Managing Entities

As our games get larger, we typically need to add more and more entities into the game world. This can add significant complexity to our game. Consider the simple case of updating our entities. If we have n entities, and we call update() on each, we're looking at a complexity of O(n). If we also test for collisions between each entity in the world, the complexity of that algorithm is O(n^2).

# Entities Updates Collision Tests
10 10 100
100 100 10,000
1000 1000 1,000,000

While the complexity isn't a big issue for small games with few entities, as we can see from the table, once reach 1,000 entities, we're performing a million collision tests and a thousand updates... clearly the brute-force approach does not work well for larger games.

Entity Manager

However, just what does work will vary significantly from game to game; different games suggest different solutions. Nonetheless, it can be helpful to have a uniform abstraction that we can use to discuss and frame the problem. Enter the entity manager, an object responsible for doing just that. We want our entity manager to keep track of all the entities in our game, calling their update and render methods for us. This helps keep our top-level game code cleaner. Let's start with a bare-bones build of such a class:

"use strict"; module.exports = exports = EntityManager; function EntityManager() { this.entities = []; }

Our constructor is unremarkable, it simply sets up an array to hold our entities.

EntityManager.prototype.add = function(entity) { this.entities.push(entity); } EntityManager.prototype.remove = function(entity) { var index = this.entities.indexOf(entity); if(index != -1) this.entities.splice(index, 1); }

The add() and remove() methods simply put entities into or remove them from that array. Note that to remove an item from our array, we use the splice() method to remove one element at the entity's position (i.e. the entity itself). The array is modified in-place, so that it no longer contains the entity.

EntityManager.prototype.update = function(elapsedTime) { this.entities.forEach(function(entity){ entity.update(elapsedTime); }); } EntityManager.prototype.render = function(elapsedTime, ctx) { this.entities.forEach(function(entity){ entity.render(elapsedTime, ctx); }); }

And the update and render methods simply pass along the elapsed time and rendering context to the entities within the list. We'll add a method to query the entity manager for all entities within a region.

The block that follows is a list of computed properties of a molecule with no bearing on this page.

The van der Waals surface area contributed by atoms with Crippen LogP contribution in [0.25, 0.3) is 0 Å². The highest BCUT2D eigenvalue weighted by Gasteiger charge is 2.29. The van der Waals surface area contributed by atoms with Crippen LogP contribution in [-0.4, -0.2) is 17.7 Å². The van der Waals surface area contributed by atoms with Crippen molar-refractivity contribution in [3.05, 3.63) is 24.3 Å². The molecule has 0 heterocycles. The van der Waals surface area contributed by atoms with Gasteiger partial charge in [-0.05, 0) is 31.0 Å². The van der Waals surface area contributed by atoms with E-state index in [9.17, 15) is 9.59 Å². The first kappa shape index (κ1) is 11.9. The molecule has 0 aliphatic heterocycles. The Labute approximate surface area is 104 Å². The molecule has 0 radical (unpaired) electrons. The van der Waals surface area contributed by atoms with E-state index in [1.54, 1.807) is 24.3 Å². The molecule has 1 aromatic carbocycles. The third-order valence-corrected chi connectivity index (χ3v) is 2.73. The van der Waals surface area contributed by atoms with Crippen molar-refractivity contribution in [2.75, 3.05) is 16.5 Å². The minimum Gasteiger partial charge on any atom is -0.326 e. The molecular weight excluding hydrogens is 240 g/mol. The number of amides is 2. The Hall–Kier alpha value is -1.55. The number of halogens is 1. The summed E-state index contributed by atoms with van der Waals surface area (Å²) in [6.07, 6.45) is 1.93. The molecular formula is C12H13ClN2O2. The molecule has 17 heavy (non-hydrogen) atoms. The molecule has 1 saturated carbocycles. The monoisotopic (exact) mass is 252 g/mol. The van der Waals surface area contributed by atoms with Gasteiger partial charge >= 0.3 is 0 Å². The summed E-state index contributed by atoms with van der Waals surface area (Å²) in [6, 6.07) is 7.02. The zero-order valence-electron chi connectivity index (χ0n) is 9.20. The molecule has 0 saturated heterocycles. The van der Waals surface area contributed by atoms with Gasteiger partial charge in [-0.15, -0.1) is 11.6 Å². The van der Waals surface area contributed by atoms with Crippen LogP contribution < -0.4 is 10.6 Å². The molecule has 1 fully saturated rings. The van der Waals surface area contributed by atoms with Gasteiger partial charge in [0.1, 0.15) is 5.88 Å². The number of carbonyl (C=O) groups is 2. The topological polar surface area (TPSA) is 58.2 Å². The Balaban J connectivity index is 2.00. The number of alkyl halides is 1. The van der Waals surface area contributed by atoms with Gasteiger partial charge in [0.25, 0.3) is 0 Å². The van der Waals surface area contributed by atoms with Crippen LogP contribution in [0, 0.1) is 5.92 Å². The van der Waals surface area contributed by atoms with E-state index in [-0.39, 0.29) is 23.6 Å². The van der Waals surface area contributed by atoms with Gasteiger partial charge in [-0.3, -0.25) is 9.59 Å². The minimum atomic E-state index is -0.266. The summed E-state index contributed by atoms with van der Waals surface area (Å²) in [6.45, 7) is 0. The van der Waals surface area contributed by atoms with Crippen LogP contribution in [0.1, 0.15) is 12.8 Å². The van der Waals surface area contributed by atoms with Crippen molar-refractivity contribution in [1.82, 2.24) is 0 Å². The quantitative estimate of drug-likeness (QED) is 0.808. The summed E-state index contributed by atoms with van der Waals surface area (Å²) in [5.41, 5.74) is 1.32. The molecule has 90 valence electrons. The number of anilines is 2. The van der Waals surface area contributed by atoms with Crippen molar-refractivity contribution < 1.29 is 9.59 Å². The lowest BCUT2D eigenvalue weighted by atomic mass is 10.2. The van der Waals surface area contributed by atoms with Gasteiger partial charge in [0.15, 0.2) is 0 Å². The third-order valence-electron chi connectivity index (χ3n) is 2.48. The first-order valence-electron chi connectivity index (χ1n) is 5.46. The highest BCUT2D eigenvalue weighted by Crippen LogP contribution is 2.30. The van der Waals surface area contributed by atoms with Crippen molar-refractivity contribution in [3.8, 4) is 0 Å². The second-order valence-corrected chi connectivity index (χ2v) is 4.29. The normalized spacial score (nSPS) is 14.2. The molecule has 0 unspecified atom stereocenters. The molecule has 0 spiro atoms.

function testForRectCollision(r1, r2) { return !( r1.x > r2.x + r2.width || r1.x + r1.width < r2.width || r1.y > r2.y + r2.height || r1.y + r1.height < r2.y ); } EntityManager.prototype.queryRect = function(x, y, width, height) { this.entities.filter(function(entity) { return testForRectCollision(entity, {x: x, y: y, width: width, height: height}); } }

Here we showcase several powerful features of JavaScript. The first is the filter() function for the array, part of an extremely useful family of mapping functions that transform arrays. The filter() function returns a new array composed of all elements that pass the test in the provided function; in this case, all entities that fall within the query rectangle. The second feature we make use of is duck typing. As a dynamically-typed language, JavaScript doesn't require parameters and variables to have a type; so we can use the testForRectCollision() helper method to test any two objects with an x, y, width, and height parameter for a collision. In fact, we dynamically create such an object from our parameters to queryRect().

And finally, we'll add a method to process collisions:

EntityManager.prototype.processCollisions = function(callback) { this.entities.forEach(function(entity1){ this.entities.forEach(function(entity2){ if(entity1 !=== entity2 && testForRectCollision(entity1, entity1) callback(entity1, entity2); }); }); }

Note that here we re-use the testForRectCollision() helper function, along with a simple rejection test (entity1 !== entity2) which prevents us from deciding an entity is colliding with itself. When we find a collision, we defer to the user-supplied callback to handle the decision of what should be done.

The astute observer will recognize that what we have written here is nothing more than the brute force approach we discussed before, abstracted into a class module. This is certainly true, so perhaps it would be better to name this a brute force entity manager. However, it serves as a starting point for discussing adding spatial partitioning.

Grid Spatially-Partitioned Entity Manager

The next step would be to add a spatial partition of some kind to our entity manager, to reduce the complexity of updates and collision tests by limiting the number of entities we need to deal with. Let's look at the case of a grid-based entity manager, which divides the game world into equally-sized cells.

function EntityManager(width, height, cellSize) { this.cellSize = cellSize; this.widthInCells = Math.ceil(width / cellSize); this.heightInCells = Math.ceil(height / cellSize); this.numberOfCells = this.widthInCells * this.heightInCells; this.cells = []; for(var i = 0; i < this.numberOfCells; i++) { this.cells[i] = []; } this.cells[-1] = []; }